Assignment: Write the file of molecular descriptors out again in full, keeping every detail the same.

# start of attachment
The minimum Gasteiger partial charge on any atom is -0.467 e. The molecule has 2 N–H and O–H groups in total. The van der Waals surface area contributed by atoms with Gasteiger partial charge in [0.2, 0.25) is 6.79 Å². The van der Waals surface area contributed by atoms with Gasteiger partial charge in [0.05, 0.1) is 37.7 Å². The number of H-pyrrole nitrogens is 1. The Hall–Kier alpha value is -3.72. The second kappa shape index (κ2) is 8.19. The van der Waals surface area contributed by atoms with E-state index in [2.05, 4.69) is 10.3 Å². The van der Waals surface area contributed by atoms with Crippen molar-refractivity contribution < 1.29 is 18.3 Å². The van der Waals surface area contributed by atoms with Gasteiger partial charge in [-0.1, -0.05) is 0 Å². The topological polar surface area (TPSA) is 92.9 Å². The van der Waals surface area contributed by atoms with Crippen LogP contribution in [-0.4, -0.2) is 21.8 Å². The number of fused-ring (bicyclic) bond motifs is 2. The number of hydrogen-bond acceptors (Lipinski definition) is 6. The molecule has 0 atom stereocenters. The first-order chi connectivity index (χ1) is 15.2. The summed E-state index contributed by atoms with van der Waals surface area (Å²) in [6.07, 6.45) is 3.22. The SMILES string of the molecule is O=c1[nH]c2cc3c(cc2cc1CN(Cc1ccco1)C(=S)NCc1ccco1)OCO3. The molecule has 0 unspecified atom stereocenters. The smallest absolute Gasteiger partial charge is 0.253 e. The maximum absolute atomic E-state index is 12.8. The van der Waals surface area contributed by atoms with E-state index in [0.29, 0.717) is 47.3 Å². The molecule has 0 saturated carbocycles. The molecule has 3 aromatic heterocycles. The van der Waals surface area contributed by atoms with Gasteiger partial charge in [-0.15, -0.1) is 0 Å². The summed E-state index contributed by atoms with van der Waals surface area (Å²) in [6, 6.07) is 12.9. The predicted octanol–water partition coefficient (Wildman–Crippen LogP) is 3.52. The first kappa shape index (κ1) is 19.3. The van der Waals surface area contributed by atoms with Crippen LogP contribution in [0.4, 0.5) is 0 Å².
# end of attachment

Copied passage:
The minimum Gasteiger partial charge on any atom is -0.467 e. The molecule has 2 N–H and O–H groups in total. The van der Waals surface area contributed by atoms with Gasteiger partial charge in [0.2, 0.25) is 6.79 Å². The van der Waals surface area contributed by atoms with Gasteiger partial charge in [0.05, 0.1) is 37.7 Å². The number of H-pyrrole nitrogens is 1. The Hall–Kier alpha value is -3.72. The second kappa shape index (κ2) is 8.19. The van der Waals surface area contributed by atoms with E-state index in [2.05, 4.69) is 10.3 Å². The van der Waals surface area contributed by atoms with Crippen molar-refractivity contribution < 1.29 is 18.3 Å². The van der Waals surface area contributed by atoms with Gasteiger partial charge in [-0.1, -0.05) is 0 Å². The topological polar surface area (TPSA) is 92.9 Å². The van der Waals surface area contributed by atoms with Crippen LogP contribution in [-0.4, -0.2) is 21.8 Å². The number of fused-ring (bicyclic) bond motifs is 2. The number of hydrogen-bond acceptors (Lipinski definition) is 6. The molecule has 0 atom stereocenters. The first-order chi connectivity index (χ1) is 15.2. The summed E-state index contributed by atoms with van der Waals surface area (Å²) in [6.07, 6.45) is 3.22. The SMILES string of the molecule is O=c1[nH]c2cc3c(cc2cc1CN(Cc1ccco1)C(=S)NCc1ccco1)OCO3. The molecule has 0 unspecified atom stereocenters. The smallest absolute Gasteiger partial charge is 0.253 e. The maximum absolute atomic E-state index is 12.8. The van der Waals surface area contributed by atoms with E-state index in [0.29, 0.717) is 47.3 Å². The molecule has 0 saturated carbocycles. The molecule has 3 aromatic heterocycles. The van der Waals surface area contributed by atoms with Gasteiger partial charge in [-0.15, -0.1) is 0 Å². The summed E-state index contributed by atoms with van der Waals surface area (Å²) in [6, 6.07) is 12.9. The predicted octanol–water partition coefficient (Wildman–Crippen LogP) is 3.52. The first kappa shape index (κ1) is 19.3. The van der Waals surface area contributed by atoms with Crippen LogP contribution in [0.4, 0.5) is 0 Å².